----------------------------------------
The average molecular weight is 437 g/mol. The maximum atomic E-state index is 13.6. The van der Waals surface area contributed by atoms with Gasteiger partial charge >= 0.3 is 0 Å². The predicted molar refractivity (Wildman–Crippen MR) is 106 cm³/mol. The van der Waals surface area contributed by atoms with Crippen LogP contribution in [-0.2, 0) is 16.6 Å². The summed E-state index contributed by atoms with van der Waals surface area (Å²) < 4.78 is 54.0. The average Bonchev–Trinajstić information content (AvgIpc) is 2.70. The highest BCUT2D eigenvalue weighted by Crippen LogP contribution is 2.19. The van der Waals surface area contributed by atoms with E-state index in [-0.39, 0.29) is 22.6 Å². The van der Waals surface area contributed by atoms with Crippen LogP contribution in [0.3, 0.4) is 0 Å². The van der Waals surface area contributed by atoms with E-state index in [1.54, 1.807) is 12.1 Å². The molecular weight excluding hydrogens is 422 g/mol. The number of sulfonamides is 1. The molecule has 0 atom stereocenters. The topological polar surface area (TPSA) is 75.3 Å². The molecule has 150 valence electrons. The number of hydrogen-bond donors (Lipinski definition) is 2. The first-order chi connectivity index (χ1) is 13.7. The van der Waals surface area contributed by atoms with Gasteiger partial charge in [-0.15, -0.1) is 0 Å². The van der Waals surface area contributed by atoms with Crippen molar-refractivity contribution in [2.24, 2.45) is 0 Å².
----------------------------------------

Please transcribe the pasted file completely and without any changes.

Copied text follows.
The average molecular weight is 437 g/mol. The maximum atomic E-state index is 13.6. The van der Waals surface area contributed by atoms with Gasteiger partial charge >= 0.3 is 0 Å². The predicted molar refractivity (Wildman–Crippen MR) is 106 cm³/mol. The van der Waals surface area contributed by atoms with Crippen LogP contribution in [-0.2, 0) is 16.6 Å². The summed E-state index contributed by atoms with van der Waals surface area (Å²) < 4.78 is 54.0. The average Bonchev–Trinajstić information content (AvgIpc) is 2.70. The highest BCUT2D eigenvalue weighted by Crippen LogP contribution is 2.19. The van der Waals surface area contributed by atoms with E-state index in [-0.39, 0.29) is 22.6 Å². The van der Waals surface area contributed by atoms with Crippen LogP contribution in [0.3, 0.4) is 0 Å². The van der Waals surface area contributed by atoms with E-state index in [1.54, 1.807) is 12.1 Å². The molecular weight excluding hydrogens is 422 g/mol. The number of sulfonamides is 1. The molecule has 0 atom stereocenters. The topological polar surface area (TPSA) is 75.3 Å². The molecule has 150 valence electrons. The number of hydrogen-bond donors (Lipinski definition) is 2. The first-order chi connectivity index (χ1) is 13.7. The van der Waals surface area contributed by atoms with Gasteiger partial charge in [-0.15, -0.1) is 0 Å². The van der Waals surface area contributed by atoms with Crippen molar-refractivity contribution in [2.24, 2.45) is 0 Å².